I can still relive the night in my mind. My sister and I were at home chatting with our grandma in the kitchen. It was 9 p.m., and we were surprised when a car pulled up to our house. We were even more surprised when it was our mom who got out of the car; she was supposed to be out of town with our dad for another few days. We ran out to greet her, to give her hugs and a warm welcome home. “Where’s Dad?” we asked in unison.
Our mom broke down. Dad wasn’t coming home; he had passed away.
The following days and weeks and months now seem like a blur, though at the time they dragged unbearably on. The tragedy of loss, filtered through the perceptive lens of a 9-year-old boy, made the world seem a hopeless place marked by loss and sadness. Though I grew closer to my mom and sister, I still felt lonely. My dad had been my baseball coach, my video game partner, my idol.
My friends at school didn’t know how to act when they saw me. Most of them didn’t know how to empathize with me, so they said they were sorry but quickly went back to their normal lives. My loneliness worsened as I began to feel like nobody understood me.
This continued as I worked through my grief. Anytime I did feel normal or happy, it was shut down by the guilt I felt for feeling anything but apathy or sadness. It was an unhealthy cycle that isolated me and forced me to hide my true feelings in an effort to appear strong.
Had it not been for a summer camp, my grief and anxiety would have festered indefinitely. A year or so after my dad’s death, my mom signed my sister and me up for a summer camp meant for kids who had lost a parent at a young age.
This was the first time I could talk to other kids my age who had lost a parent, kids who understood what I was going through and could tell remarkably similar stories of guilt, fear, loneliness and depression. It was the first time I felt comfortable sharing my own story in its full detail, with the confidence that I would have an empathic and understanding audience. It was the first time I had adult role models who had been in my shoes, who had made it through the bitter trials of loss and emerged with greater resilience and appreciation of life.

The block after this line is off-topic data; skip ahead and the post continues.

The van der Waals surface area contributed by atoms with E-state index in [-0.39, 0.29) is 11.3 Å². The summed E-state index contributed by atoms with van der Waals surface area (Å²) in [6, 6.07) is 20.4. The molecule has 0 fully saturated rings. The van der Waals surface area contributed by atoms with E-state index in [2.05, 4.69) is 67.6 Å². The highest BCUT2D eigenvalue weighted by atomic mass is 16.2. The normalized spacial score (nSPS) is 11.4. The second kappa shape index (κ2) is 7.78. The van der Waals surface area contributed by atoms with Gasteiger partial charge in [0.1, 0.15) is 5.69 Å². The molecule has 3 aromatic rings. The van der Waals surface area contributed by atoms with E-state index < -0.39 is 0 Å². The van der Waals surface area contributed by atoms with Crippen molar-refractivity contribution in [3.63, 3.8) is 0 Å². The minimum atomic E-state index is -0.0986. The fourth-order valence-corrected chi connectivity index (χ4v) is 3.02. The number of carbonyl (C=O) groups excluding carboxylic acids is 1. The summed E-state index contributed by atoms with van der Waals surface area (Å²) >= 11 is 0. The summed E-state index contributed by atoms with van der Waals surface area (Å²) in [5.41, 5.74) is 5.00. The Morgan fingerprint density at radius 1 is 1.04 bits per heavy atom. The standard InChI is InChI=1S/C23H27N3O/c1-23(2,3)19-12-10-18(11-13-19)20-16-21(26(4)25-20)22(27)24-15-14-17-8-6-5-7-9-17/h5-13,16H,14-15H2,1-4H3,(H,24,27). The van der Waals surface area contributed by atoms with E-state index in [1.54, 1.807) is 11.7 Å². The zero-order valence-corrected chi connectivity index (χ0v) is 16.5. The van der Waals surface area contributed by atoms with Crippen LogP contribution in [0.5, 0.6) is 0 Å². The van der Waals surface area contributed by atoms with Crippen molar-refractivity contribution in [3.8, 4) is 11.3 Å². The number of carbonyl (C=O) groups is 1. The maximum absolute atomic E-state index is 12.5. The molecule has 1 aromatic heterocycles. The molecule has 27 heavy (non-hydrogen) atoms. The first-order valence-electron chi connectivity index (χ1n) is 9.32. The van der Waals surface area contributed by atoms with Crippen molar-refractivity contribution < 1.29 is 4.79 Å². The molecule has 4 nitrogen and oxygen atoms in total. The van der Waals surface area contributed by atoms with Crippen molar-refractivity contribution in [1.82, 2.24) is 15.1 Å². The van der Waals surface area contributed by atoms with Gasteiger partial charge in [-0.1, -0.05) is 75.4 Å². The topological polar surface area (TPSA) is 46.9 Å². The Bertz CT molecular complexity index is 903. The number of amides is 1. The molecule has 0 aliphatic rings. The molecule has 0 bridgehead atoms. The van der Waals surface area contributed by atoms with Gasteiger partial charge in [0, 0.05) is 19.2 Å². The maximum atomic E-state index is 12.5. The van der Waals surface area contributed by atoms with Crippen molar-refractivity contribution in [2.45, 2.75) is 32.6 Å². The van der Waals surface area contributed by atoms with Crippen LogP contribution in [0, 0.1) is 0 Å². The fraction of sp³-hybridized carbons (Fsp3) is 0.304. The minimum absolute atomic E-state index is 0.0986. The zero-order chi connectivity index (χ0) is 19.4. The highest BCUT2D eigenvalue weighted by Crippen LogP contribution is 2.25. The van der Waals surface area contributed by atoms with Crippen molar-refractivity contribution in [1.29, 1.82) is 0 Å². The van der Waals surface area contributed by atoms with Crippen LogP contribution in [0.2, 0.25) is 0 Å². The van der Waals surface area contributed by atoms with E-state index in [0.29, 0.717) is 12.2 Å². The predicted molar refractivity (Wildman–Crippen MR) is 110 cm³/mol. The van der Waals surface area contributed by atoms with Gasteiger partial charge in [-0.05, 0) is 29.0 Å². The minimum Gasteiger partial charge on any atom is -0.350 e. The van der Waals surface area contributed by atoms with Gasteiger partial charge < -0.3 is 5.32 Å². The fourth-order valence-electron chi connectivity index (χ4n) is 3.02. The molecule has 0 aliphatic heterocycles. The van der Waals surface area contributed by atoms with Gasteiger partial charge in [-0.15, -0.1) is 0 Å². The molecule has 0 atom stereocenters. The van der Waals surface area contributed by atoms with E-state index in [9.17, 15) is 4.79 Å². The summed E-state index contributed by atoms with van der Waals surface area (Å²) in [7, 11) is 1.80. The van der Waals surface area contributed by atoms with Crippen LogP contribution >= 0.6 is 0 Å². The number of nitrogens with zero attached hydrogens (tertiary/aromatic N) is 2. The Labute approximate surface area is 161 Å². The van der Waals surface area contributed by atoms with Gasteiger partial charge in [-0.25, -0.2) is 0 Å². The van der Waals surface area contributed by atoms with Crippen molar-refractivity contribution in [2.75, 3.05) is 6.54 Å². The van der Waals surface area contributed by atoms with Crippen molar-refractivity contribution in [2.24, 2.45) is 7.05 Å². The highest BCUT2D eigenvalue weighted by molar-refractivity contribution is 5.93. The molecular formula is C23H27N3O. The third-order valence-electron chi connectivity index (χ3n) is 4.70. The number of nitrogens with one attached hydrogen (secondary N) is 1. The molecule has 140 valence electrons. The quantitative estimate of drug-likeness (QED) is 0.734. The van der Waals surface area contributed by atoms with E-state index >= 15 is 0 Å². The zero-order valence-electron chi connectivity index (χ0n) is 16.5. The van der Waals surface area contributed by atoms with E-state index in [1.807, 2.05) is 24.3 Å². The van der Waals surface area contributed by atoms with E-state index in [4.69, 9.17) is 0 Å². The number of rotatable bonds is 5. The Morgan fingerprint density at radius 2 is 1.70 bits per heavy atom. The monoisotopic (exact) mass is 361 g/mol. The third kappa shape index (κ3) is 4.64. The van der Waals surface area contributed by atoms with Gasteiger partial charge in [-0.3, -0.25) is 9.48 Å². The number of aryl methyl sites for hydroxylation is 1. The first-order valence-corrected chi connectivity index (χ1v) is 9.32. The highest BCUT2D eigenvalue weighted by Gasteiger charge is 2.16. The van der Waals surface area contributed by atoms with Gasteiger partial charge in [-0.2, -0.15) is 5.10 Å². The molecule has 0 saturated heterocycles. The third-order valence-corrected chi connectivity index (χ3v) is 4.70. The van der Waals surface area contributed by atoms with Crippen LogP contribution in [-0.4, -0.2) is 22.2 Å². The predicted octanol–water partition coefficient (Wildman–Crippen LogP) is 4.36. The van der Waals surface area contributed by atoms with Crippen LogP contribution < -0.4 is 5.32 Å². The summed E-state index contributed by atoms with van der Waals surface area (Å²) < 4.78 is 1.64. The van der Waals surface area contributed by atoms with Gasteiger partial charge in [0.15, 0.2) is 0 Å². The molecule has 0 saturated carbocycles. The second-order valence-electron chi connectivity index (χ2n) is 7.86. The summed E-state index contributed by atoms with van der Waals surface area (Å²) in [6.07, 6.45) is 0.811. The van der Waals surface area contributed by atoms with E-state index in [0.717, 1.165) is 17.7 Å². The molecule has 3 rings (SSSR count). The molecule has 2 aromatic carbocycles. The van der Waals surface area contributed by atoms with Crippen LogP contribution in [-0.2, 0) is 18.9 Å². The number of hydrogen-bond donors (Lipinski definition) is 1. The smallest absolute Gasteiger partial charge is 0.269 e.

My friends at camp helped me recognize that I was not alone, and that it was OK to accept that life would go on without my dad. I no longer needed to let my loss prevent me from getting along with other friends who didn’t share the same experience. I didn’t need to feel guilty for being happy. I could find a new normal. Though camp was not a panacea for everything that my family and I were dealing with, I can’t even imagine what I would be like now if it weren’t for the therapeutic powers of summer camp.
These experiences are what drive my involvement with an organization on campus called Camp Kesem, is a national nonprofit that hosts free summer camps for kids whose parents have been affected by cancer. It currently has chapters at 88 colleges and universities across the country. Yale’s chapter is going into its fourth summer, and we currently serve over 100 kids from all sorts of backgrounds coming from all over New England.
The student leaders and counselors of Yale’s Camp Kesem are responsible for raising over $70,000 during the school year so that we can keep camp free for all of our campers. A large part of that effort happens today, on Giving Tuesday, which is a national day of charity created in response to the consumerism of Black Friday and Cyber Monday.
Regardless of whether you can afford to donate, today marks a wonderful opportunity to recognize the passion and care that goes into nonprofit work on campus and across the country. We should recognize the good that comes from nonprofit and charity work, and express support for those whose missions we hold dear. Though Thanksgiving is over, we still can give thanks in whatever ways we can.
William Roberts is a sophomore in Berkeley College. Contact him at email@example.com .